# Clarification of classical field theory lecture notes by P. Deligne and D. Freed

In section 1.1 under the subtitle system of classical particles with potential, the authors claim that "for a system of classical particles with rigid constraints, the configuration space is a Riemannian manifold X with Riemannian structure given by twice the kinetic energy."

I don't quite how the configuration space can be given by a Riemannian manifold, as it is more naturally viewed as a symplectic manifold and there appears to be no natural Riemannian structure on a symplectic manifold. Also the relation between the Riemannian structure and the kinetic energy also eludes me. The best interpretation I can think of is to impose a Riemannian structure on the cotangent bundle via Legendre transform, or the specification of a Lagrangian function. But this is not explcitly given.

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Regarding the relationship between kinetic energy and the Riemannian structure: You will recall from your high school physics class that kinetic energy is $\frac{1}{2} mv^2$. Of course the $v^2$ is really the dot product $v \cdot v$, in other words it's $g(v,v)$, where $g$ is the Riemannian metric and $v$ is a tangent vector. The $\frac{1}{2}$ explains the "twice the kinetic energy" part.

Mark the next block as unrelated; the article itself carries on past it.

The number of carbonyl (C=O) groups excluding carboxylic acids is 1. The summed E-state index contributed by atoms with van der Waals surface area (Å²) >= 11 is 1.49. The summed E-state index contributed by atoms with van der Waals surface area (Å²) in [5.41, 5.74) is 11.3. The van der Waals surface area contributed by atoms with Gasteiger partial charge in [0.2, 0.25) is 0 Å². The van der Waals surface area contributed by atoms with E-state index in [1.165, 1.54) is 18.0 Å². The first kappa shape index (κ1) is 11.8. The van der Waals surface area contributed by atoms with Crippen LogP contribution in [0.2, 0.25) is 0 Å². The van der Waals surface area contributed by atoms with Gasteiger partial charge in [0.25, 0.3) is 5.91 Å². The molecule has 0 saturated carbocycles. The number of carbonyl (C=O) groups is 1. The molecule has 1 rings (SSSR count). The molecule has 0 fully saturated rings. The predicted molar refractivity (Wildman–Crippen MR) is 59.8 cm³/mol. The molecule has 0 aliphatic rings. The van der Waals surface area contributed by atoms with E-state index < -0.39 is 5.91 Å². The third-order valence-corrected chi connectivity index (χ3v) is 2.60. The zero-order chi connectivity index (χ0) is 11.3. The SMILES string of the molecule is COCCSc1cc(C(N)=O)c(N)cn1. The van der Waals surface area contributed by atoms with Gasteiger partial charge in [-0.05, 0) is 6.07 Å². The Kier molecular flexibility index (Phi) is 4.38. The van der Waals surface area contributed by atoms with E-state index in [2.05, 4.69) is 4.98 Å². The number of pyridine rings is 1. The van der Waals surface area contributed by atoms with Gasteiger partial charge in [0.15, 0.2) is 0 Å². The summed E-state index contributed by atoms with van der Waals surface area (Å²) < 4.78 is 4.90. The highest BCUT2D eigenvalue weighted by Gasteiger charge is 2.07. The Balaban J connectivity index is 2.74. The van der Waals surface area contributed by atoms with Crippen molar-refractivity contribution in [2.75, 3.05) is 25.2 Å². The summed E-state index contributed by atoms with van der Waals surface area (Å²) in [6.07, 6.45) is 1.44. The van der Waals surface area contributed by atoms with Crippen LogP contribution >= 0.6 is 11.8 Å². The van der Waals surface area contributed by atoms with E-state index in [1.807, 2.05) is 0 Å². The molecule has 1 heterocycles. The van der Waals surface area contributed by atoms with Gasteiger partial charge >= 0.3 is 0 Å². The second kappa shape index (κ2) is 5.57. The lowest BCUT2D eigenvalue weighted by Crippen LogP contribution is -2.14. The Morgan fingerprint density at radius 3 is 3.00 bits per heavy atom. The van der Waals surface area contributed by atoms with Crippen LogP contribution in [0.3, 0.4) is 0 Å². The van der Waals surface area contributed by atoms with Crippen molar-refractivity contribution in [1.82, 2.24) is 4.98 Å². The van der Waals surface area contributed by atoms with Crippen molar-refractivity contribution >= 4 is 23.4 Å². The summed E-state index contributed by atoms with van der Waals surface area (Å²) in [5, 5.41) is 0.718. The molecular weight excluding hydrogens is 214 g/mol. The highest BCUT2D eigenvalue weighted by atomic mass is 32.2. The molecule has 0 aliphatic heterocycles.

I think the confusion may have been because velocity is in the tangent space, not the cotangent space, and one can think of the inner product as being a map from $TM\times TM^*\rightarrow \mathbb{R}$, $g_{ij} v^j \mapsto v_i \mapsto v_i w^i$. But the way we want to think of the inner product in this context is a map from $TM\times TM\rightarrow \mathbb{R}$, which defined a Riemannian structure and literally gives us the kinetic energy. – jeremy Jun 8 '10 at 8:12
Another way to say this is that the Riemannian metric on the configuration space $M$ induces an isomorphism between the tangent bundle $TM$ and the cotangent bundle $T^\ast M$. – Kevin H. Lin Jun 8 '10 at 8:58
It should be pointed out that there are constrained mechanical systems for which the kinetic term is degenerate and hence the lagrangian does not give rise to an isomorphism $TM \cong T^*M$. In other words, one may not be able to invert the definition of the canonical momenta (i.e., the fibre derivatives of the lagrangian) to express the velocities in terms of the momenta. I'm guessing that the restriction to "rigid" constraints in Deligne and Freed is meant to avoid such pathologies. – José Figueroa-O'Farrill Jun 8 '10 at 11:18